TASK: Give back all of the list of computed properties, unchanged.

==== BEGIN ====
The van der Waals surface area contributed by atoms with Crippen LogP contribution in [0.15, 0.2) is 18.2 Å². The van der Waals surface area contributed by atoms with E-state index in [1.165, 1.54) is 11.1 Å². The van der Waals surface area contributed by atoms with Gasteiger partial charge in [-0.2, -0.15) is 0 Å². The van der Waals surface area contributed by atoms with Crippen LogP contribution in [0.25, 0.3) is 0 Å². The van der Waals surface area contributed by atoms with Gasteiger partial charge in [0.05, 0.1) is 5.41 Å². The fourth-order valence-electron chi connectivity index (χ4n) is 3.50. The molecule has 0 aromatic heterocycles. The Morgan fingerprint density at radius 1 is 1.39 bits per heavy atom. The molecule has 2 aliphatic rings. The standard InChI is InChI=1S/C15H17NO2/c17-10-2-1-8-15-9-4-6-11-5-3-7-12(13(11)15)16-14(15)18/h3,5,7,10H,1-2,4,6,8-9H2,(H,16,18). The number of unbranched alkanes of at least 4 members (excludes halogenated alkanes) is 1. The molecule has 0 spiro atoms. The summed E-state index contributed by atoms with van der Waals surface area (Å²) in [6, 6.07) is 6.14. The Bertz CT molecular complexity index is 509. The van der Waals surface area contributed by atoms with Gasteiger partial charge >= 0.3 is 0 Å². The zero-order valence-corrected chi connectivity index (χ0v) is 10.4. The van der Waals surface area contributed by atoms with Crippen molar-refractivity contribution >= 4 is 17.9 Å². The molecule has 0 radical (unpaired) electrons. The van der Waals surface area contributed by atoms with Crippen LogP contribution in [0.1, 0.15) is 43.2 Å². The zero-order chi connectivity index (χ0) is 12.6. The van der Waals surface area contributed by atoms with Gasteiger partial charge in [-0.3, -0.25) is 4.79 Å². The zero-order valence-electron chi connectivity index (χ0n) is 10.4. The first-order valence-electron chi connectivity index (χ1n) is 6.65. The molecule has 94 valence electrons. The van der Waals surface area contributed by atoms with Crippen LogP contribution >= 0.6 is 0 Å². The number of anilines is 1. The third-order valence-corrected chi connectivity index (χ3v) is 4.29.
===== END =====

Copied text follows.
The van der Waals surface area contributed by atoms with Crippen LogP contribution in [0.15, 0.2) is 18.2 Å². The van der Waals surface area contributed by atoms with E-state index in [1.165, 1.54) is 11.1 Å². The van der Waals surface area contributed by atoms with Gasteiger partial charge in [-0.2, -0.15) is 0 Å². The van der Waals surface area contributed by atoms with Crippen LogP contribution in [0.25, 0.3) is 0 Å². The van der Waals surface area contributed by atoms with Gasteiger partial charge in [0.05, 0.1) is 5.41 Å². The fourth-order valence-electron chi connectivity index (χ4n) is 3.50. The molecule has 0 aromatic heterocycles. The Morgan fingerprint density at radius 1 is 1.39 bits per heavy atom. The molecule has 2 aliphatic rings. The standard InChI is InChI=1S/C15H17NO2/c17-10-2-1-8-15-9-4-6-11-5-3-7-12(13(11)15)16-14(15)18/h3,5,7,10H,1-2,4,6,8-9H2,(H,16,18). The number of unbranched alkanes of at least 4 members (excludes halogenated alkanes) is 1. The molecule has 0 spiro atoms. The summed E-state index contributed by atoms with van der Waals surface area (Å²) in [6, 6.07) is 6.14. The Bertz CT molecular complexity index is 509. The van der Waals surface area contributed by atoms with Gasteiger partial charge >= 0.3 is 0 Å². The zero-order valence-corrected chi connectivity index (χ0v) is 10.4. The van der Waals surface area contributed by atoms with Crippen molar-refractivity contribution >= 4 is 17.9 Å². The molecule has 0 radical (unpaired) electrons. The van der Waals surface area contributed by atoms with Crippen LogP contribution in [0.1, 0.15) is 43.2 Å². The zero-order chi connectivity index (χ0) is 12.6. The van der Waals surface area contributed by atoms with Gasteiger partial charge in [-0.3, -0.25) is 4.79 Å². The zero-order valence-electron chi connectivity index (χ0n) is 10.4. The first-order valence-electron chi connectivity index (χ1n) is 6.65. The molecule has 94 valence electrons. The van der Waals surface area contributed by atoms with Crippen LogP contribution >= 0.6 is 0 Å². The number of anilines is 1. The third-order valence-corrected chi connectivity index (χ3v) is 4.29.